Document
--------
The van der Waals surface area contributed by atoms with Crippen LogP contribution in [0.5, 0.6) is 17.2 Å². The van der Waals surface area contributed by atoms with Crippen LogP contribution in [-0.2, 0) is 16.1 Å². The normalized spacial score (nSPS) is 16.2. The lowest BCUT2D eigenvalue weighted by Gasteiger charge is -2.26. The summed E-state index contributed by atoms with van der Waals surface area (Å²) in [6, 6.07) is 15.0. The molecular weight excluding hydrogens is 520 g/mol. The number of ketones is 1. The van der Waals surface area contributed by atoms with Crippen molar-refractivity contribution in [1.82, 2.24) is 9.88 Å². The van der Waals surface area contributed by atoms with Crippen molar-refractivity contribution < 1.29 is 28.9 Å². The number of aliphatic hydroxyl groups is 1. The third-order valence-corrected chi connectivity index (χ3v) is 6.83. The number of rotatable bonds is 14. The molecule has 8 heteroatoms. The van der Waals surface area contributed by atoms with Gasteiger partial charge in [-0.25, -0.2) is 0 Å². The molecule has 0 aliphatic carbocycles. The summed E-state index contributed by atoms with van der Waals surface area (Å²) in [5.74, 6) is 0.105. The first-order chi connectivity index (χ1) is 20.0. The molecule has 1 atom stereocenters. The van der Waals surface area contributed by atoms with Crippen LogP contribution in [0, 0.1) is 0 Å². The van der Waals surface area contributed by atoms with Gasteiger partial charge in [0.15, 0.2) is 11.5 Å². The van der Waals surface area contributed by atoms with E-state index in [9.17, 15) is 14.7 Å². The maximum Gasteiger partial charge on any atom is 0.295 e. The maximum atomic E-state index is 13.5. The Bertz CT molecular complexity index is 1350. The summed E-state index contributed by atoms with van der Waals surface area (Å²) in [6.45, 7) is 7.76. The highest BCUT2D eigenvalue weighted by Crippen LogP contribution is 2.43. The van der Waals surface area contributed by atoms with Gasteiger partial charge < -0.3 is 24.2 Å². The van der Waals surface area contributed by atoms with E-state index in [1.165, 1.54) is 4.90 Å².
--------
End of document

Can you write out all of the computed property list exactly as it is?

The van der Waals surface area contributed by atoms with Crippen LogP contribution in [0.5, 0.6) is 17.2 Å². The van der Waals surface area contributed by atoms with Crippen LogP contribution in [-0.2, 0) is 16.1 Å². The normalized spacial score (nSPS) is 16.2. The lowest BCUT2D eigenvalue weighted by Gasteiger charge is -2.26. The summed E-state index contributed by atoms with van der Waals surface area (Å²) in [6, 6.07) is 15.0. The molecular weight excluding hydrogens is 520 g/mol. The number of ketones is 1. The van der Waals surface area contributed by atoms with Crippen molar-refractivity contribution in [1.82, 2.24) is 9.88 Å². The van der Waals surface area contributed by atoms with Crippen molar-refractivity contribution < 1.29 is 28.9 Å². The number of aliphatic hydroxyl groups is 1. The third-order valence-corrected chi connectivity index (χ3v) is 6.83. The number of rotatable bonds is 14. The molecule has 8 heteroatoms. The van der Waals surface area contributed by atoms with Gasteiger partial charge in [-0.25, -0.2) is 0 Å². The molecule has 0 aliphatic carbocycles. The summed E-state index contributed by atoms with van der Waals surface area (Å²) in [5.74, 6) is 0.105. The first-order chi connectivity index (χ1) is 20.0. The molecule has 1 atom stereocenters. The van der Waals surface area contributed by atoms with Crippen LogP contribution in [0, 0.1) is 0 Å². The van der Waals surface area contributed by atoms with Gasteiger partial charge in [0.15, 0.2) is 11.5 Å². The van der Waals surface area contributed by atoms with E-state index in [9.17, 15) is 14.7 Å². The maximum Gasteiger partial charge on any atom is 0.295 e. The maximum atomic E-state index is 13.5. The Bertz CT molecular complexity index is 1350. The summed E-state index contributed by atoms with van der Waals surface area (Å²) in [6.45, 7) is 7.76. The highest BCUT2D eigenvalue weighted by Crippen LogP contribution is 2.43. The van der Waals surface area contributed by atoms with Gasteiger partial charge < -0.3 is 24.2 Å². The van der Waals surface area contributed by atoms with E-state index in [1.165, 1.54) is 4.90 Å².